The museum is at his studio and home and still has the furnace where he melted the material to create his art.

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The work of Erwin Rehmann

Many of his pieces are exhibited in the garden. As you walk around in the garden connecting with the art, you physically feel the space and freedom that Rehmann believes is necessary to appreciate the beauty and understand the meaning of the art form that he has created.

My wife mentioned to me that an old man, sitting in a living room that looked onto the garden, had waved to her as she passed by. We knew that Erwin Rehmann was alive and we wondered whether it was he, who had waved. I felt a sense of excitement as we pondered this possibility.

We made our way inside and ordered a water as we shared our thoughts about the beautiful sculptures.

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The work of Erwin Rehmann

I looked up and saw an old man with a walker making his way towards us. On arrival, he introduced himself and listened intently as we made ourselves known to him. He ordered a coffee and sat with us. We had the most remarkable conversation with Erwin Rehmann. He is 97 years old, alert and coherent. He shared stories of his works and his experiences in his travels working with other artists from Paris, London and Tuscon.

He spoke freely and openly with us. There was no hesitation or censorship in his sharing. In all of what he was saying, there was a deep wisdom in his philosophical worldview. His statement of ‘Why do you search for a master when he in fact resides in you‘ continued to echo as I absorbed all that he was sharing with us.

After about 45 minutes he called the museum manager to our table and asked her to bring his book that detailed his works and entries into a personal journal. He autographed the book, addressing it: ‘For my new friends, Dellené and Kenneth’ and gave it to us as a gift.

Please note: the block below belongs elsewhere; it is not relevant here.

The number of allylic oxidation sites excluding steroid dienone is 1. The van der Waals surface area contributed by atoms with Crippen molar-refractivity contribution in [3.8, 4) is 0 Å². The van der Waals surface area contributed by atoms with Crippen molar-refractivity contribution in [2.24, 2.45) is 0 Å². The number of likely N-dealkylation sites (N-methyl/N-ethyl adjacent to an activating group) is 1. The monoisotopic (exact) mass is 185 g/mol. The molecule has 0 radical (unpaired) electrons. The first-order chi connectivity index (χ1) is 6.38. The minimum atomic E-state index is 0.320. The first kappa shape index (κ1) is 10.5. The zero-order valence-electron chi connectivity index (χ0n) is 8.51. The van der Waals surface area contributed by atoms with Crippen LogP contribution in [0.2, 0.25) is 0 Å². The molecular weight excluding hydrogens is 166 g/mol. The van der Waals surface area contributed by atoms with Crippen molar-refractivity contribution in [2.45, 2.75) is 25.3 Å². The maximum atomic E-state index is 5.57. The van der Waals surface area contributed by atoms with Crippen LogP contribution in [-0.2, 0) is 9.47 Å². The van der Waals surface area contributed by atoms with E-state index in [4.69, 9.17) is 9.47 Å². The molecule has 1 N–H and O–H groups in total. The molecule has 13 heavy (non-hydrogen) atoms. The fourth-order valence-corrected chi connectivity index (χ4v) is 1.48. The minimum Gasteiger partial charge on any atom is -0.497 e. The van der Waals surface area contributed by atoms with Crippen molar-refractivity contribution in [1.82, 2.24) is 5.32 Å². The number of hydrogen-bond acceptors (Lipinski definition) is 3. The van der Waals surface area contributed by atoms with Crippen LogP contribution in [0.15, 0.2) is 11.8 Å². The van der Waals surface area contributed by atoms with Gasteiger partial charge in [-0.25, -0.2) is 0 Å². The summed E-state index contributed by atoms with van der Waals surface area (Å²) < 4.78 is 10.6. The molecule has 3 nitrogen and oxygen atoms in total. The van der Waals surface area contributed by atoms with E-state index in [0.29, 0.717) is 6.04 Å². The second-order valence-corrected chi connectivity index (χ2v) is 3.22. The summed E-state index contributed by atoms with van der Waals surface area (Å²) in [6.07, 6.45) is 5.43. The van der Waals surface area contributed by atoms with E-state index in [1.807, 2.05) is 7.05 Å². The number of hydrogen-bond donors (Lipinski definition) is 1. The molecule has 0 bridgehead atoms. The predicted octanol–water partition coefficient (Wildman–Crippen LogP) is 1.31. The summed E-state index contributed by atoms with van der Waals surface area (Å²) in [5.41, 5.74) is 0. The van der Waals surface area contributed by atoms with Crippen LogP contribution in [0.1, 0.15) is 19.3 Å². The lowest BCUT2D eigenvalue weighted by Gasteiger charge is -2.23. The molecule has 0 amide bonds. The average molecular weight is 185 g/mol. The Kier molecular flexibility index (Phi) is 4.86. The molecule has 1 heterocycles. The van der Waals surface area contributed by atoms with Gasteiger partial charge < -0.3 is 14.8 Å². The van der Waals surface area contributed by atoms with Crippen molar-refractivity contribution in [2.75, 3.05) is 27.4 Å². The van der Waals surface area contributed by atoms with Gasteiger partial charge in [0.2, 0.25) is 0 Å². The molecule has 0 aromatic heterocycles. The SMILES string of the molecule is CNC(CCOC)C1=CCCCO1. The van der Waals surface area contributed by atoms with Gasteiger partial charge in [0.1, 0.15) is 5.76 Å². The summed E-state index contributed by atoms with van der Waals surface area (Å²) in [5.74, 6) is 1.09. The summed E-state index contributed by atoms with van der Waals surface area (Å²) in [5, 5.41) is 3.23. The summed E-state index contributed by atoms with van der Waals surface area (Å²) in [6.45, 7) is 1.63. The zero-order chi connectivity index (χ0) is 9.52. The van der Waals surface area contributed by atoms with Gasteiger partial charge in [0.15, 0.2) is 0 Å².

He looked deeply into my eyes for the photograph. He did not seem interested to pose and look at the camera. As I looked into his eyes, I felt a strong bond that went far beyond the 45 minutes of us meeting. Age, experience, education and expertise had no relevance at that moment of time as we looked into each other’s eyes. We seemed to have been friends forever.

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Meeting a master artist

My wife and I left the museum in silence. We were in awe. How could one explain or interpret what had just unfolded? We had had a transformational encounter with a master artist. Our meeting Erwin Rehmann could never have been planned. It was a gift that we would never forget.

Photography helps to instill a beginner’s mind

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The normal response when you deal with a situation that is familiar to you, is to assume that you know everything about it. As you do this, you cut off and exclude so much information (and potentiality) that exists without you knowing it.

Many old relationships become rigid and stale because those in the relationship feel and believe that they know everything about one another. The belief that ‘I know exactly who you are, what you are thinking and how you are feeling’, inadvertently creates restrictions and limitations in the relationship as time unfolds. In the process, the relationship loses its generative ability to create new insights and understandings. Conversations grind to a holt and it seems that there is nothing new, different or more that can be said.

Going to the same place (location), time and time again, and to walk away with a different perspective has been the gift of landscape photography.

My photography has rekindled my beginner’s mind.

The challenge when dealing with sameness, is to notice the small changes that are unfolding (or have unfolded) over time. These offer the seeds for new knowledge and deeper understanding of the evolutionary complexity that exists.